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Let $L_1$ be a regular language and $L_2$ be a context-free language. Which of the following languages is/are context-free?

  1. $L_1 \cap \overline{L_2} \\$
  2. $\overline{\overline{L_1} \cup \overline{L_2}} \\$
  3. $L_1 \cup (L_2 \cup \overline{L_2}) \\$
  4. $(L_1 \cap L_2) \cup (\overline{L_1} \cap L_2)$
in Theory of Computation
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3 Answers

5 votes

The options should be $b,c,d$. 

Options –

(a) The Complement of CFL is Recursive. The intersection of Recursive and Regular is Recursive.

(b) It is $L_1 \cap L_2$ and intersection of CFL and regular is CFL.

(c)It is $\sum$ itself as $L_2  \cup \bar{L_2}$ is $\sum$ and union of $\sum$ and $L_1$ is $\sum$ which is regular and thus CFL.

 (d) Solving this you will get $L_2$ which is CFL. See the image below.


We can write the $(d)$ option as,

$= (23 \cap 34) \cup (14 \cap 34)$

$= (3) \cup (4)$

$= L_2$

edited by
in option D both are CFL ( regular intersection with CFL)   union of two CFL is CFL
1 vote

Given : $L_1$= Regular language


     A) $L_1\cap \bar L_2$: as we know that CFL is not closed under complement operation. CFL complement is REC.

           therefore Reg  $\cap$ $\overline{CFL}$ =REC which is not CFL.

           hence option A is wrong here.

     B)  $\overline{(\bar L_1\cup \bar L_2)}$: this can be written as $\overline{\overline{L_1}}\cap\overline{\overline{L_2}}\implies L_1\cap L_2$.

           hence Regular $\cap$ CFL is CFL because CFL is closed with regular intersection.

            option $B$ is correct.

     C) $L_1\cup(L_2\cup \bar L_2)$: CFL complement is REC language.

           CFL$\cup$ REC is REC language and union with regular language is REC which is not CFL.

          so option $C$ is false here.

     D) $(L_1\cap L_2)\cup(\bar L_1\cap L_2)$; This can be written as:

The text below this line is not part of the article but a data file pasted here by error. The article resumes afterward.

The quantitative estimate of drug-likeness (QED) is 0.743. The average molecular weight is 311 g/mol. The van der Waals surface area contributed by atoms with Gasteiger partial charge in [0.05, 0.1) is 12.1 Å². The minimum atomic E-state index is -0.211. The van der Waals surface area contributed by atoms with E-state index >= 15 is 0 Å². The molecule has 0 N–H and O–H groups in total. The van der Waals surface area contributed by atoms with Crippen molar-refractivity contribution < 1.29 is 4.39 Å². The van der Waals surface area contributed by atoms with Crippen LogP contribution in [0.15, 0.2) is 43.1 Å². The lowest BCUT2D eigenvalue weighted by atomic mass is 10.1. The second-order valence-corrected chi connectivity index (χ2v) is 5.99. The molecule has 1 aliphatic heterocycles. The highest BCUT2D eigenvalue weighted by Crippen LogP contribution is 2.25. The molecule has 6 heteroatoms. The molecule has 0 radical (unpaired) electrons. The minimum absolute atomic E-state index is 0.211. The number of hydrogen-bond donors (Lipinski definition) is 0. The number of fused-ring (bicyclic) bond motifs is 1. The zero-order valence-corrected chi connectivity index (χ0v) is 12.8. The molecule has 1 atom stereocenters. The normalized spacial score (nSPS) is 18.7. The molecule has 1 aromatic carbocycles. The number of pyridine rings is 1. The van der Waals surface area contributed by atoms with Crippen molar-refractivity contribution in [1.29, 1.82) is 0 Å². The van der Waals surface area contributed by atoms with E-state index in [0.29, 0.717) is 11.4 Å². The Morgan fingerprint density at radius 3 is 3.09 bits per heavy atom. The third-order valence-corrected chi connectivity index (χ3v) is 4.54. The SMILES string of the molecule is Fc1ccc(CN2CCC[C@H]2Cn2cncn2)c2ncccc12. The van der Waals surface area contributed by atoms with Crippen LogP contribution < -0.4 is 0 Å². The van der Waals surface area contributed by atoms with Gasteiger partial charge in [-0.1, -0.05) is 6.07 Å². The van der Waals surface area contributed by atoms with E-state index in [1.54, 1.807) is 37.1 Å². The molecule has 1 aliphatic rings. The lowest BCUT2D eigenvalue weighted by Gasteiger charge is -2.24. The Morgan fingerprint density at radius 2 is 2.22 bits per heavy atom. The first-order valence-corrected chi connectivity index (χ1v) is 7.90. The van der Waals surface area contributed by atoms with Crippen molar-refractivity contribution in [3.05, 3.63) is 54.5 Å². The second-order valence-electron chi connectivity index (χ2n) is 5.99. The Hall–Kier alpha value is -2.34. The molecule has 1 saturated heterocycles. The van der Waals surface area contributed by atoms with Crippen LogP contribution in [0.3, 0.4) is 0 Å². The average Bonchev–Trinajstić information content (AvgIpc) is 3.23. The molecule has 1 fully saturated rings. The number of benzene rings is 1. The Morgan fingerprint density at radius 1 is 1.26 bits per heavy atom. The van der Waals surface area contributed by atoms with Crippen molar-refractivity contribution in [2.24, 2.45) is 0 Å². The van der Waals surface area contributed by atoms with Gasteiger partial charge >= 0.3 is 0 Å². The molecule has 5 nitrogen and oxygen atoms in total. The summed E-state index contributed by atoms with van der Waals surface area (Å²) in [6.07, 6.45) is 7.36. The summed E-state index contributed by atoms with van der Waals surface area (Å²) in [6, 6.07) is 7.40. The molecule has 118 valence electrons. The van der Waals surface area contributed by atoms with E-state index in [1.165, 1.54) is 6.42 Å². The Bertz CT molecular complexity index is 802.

(regular $\cap$ CFL)$\cup$( Regular $\cap$ CFL)

         $\implies$ (regular $\cap$ CFL)= CFL, (Regular $\cap$ CFL)=CFL

        $\implies$ CFl$\cup $CFL=CFL 

Option $D$ is correct.

$\therefore$ Option $B$ and $D$ is correct.

Ref: closure-property-of-language-families

@Hira C is given as CFL in official key but I totally agree with you reasoning. @Arjun Sir can you please shed some light here?
0 votes


Some insights beforehand:


Not Closed under Intersection:

$L_1=\{a^nb^*c^n\},L_2=\{a^nb^nc^*\}$ , $L_1\cap L_2=\{a^nb^nc^n\}$ not a CFL


Closed under Union:
Let both of these CFLs be represented using grammars with start symbols $S_1$ and $S_2$, we define a new symbol $S^{’}$ such that $S^{’}\to S_1/S_2$ note, we definitely have a NPDA but could be represented under DPDA if the language allows it to be(2 RLs).


Not Closed under Complementation:

$L_1\cap L_2=\overline{\overline{L_1}\cup\overline{L_2}}$

We know that intersection isn’t  closed under context free languages and union is closed under CFL(NPDA) so it must be the case that complementation isn’t closed under CFL.
Example: $L=\{a^nb^nc^n\}$ not a CFL but, $\overline{L}$ is and infact can be solved using a NPDA.


Intersection and Union of a CFL is RL is CFL.


  1. $L_2$ is complemented so, needn’t be a CFL.
  1. $\overline{\overline{L_1}\cap\overline{L_2}}=L_1\cup L_2$ union of a CFL and RL is a CFL
  2. $L_1\cup(L_2\cup\overline{L_2})=L_1\cup(\Sigma^*)=\Sigma^*$  hence a CFL.
  3. $(L_1\cap L_2)\cup(\overline{L_1}\cap L_2)=L_2$  or it’s a union of two CFLs if you don’t bother to solve.


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